But while Harris’s observation about Trump’s slow transformation from anti-establishment figure to smarmy politician is perceptive, he’s overstating the extent of Trump’s decline. Trump’s means of choosing allies and enemies has changed, but not substantially. Moreover, there’s still some consistency: Trump has always selfishly made these kinds of determinations. Early in his political career, his enemies on the right were those who dared criticize him: John McCain, Bob Corker, and Jeff Flake come to mind. Their disloyalty singled them out for replacement. Trump wants loyalists in Congress and in key positions in statewide offices, particularly those that control elections. That Brooks is a loyalist who’s broken with Trump isn’t insignificant, but remember, he is of no use to Trump if he can’t win. While Trump is ditching him, he’s doing so in the same way he’s ditched countless other losers before.
A certain elasticity—or inauthenticity—has similarly always been a part of Trump’s politics. Yes, his speeches in 2015 and 2016 were rowdier, more boisterous, and above all more unpredictable. Now Trump stands behind a lectern, rattling off the familiar list of grievances. But those grievances are, in many ways, more outrageous than anything he said six years ago: He is fixated on the idea that the 2020 election was “stolen” from him and is relentlessly bent on rooting out any politician who refuses to subvert American democracy on his behalf. Yes, what he is building is a familiar type of political power structure, but it remains unique in that it has just one insidious goal. Republicans, moreover, are largely with him: Roughly two-thirds of GOP voters say they don’t trust the results of the 2020 presidential election.
This may change as other issues—inflation and the war in Ukraine—percolate in the news and force Trump to think about something other than his monomaniacal devotion to the Big Lie. Trump’s biggest electoral weakness may very well be something that Harris doesn’t mention: his hyping of the Covid-19 vaccine, which he thinks he has been robbed of credit for.
For the moment, however, Trump has proven to be surprisingly resilient in pushing the stolen-election conspiracy he invented out of whole cloth. As perfidious as his claims are, they aren’t particularly inconsistent with the way Trump has behaved throughout his political career: Trump spent most of his presidency accusing the deep state of conspiring against him, the Mueller investigation of being a put-up job; Democrats never had a legitimate criticism, they were solely agents of discord, seeking to subvert and delegitimize his presidency.
Yes, he grew more solipsistic and deranged as his presidency went on, but he paid little price for this politically: Let’s recall that he nearly won a second term. The aftermath of that election robbed him of his most valuable tool: his Twitter account, which he used both to set the political agenda and to attack his enemies. But it also vindicated what Trump had been saying about the illegitimate forces that were forever demonizing him.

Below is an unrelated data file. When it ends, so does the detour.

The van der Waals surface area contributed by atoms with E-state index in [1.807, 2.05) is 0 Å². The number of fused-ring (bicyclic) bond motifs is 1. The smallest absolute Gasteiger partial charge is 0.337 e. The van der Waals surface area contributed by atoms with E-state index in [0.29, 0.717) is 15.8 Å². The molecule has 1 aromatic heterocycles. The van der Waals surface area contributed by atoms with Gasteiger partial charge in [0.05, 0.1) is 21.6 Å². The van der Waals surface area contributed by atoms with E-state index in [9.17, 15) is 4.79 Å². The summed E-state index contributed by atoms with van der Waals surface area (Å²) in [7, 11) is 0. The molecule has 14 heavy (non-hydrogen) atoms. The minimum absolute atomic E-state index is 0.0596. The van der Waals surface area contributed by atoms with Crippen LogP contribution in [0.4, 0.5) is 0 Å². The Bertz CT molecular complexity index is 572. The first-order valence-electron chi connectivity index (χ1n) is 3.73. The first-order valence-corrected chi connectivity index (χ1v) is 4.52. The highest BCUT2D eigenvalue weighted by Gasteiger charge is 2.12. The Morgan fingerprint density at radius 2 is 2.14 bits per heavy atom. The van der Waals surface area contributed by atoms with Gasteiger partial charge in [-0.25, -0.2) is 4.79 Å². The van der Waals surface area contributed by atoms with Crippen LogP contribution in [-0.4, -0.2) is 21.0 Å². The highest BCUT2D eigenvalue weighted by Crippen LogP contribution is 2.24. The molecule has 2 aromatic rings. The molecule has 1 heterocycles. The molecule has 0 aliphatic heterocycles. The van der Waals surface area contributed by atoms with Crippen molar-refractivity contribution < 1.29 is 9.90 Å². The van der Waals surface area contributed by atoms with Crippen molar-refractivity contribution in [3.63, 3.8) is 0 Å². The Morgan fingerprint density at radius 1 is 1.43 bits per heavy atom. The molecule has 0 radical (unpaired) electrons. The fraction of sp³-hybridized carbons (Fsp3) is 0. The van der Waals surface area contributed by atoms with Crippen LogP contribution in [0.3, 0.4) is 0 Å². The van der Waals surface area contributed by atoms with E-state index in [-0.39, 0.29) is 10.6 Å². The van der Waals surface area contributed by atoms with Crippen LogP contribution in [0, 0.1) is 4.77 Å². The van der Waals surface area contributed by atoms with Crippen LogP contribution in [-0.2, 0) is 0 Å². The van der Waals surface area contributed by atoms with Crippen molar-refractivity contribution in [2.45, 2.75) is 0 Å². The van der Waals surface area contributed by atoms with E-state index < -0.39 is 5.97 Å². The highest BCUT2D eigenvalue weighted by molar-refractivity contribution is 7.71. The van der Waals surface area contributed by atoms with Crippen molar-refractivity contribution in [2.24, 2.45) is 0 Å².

Harris is right that Trump has grown more “political” over the last six years; for all his bombastic preening about populism and the like, it took a surprisingly short amount of time for Trump to be absorbed within the Republican establishment, rarely deviating in any way beyond mere aesthetics. But Trump has hardly been punished for his crimes against authenticity. Rather, he has been amply rewarded. The Republican Party is increasingly built in his image, and it’s hard to imagine any scenario in which he is abandoned en masse by its politicians, who have stuck with him—defended him, in fact—even after he fomented a violent insurrection at the Capitol.
One could easily draw the opposite conclusion Harris does. Yes, there are plenty of signs that Trump is not the kingmaker many thought he was or that Trump claimed to be. Yes, there are more cracks in the foundation of his political support than many believed after the GOP continued to back him following January 6. But Trump has been more successful in tweaking his brand than many appreciate. He is building a political project with a great deal of success and, if he wins the Republican Party’s 2024 nomination—something that remains highly likely—it will back him to the hilt yet again. And it should not surprise if that backing comes in the form of a subverted election. The GOP is, frankly, even more deranged than it was four years ago. More importantly, it’s even more in alignment with Trump’s authoritarian leanings than ever before. This has all come about because Trump is willing to do transparently political things, like dump Mo Brooks in a fit of fire and fury, not in spite of that.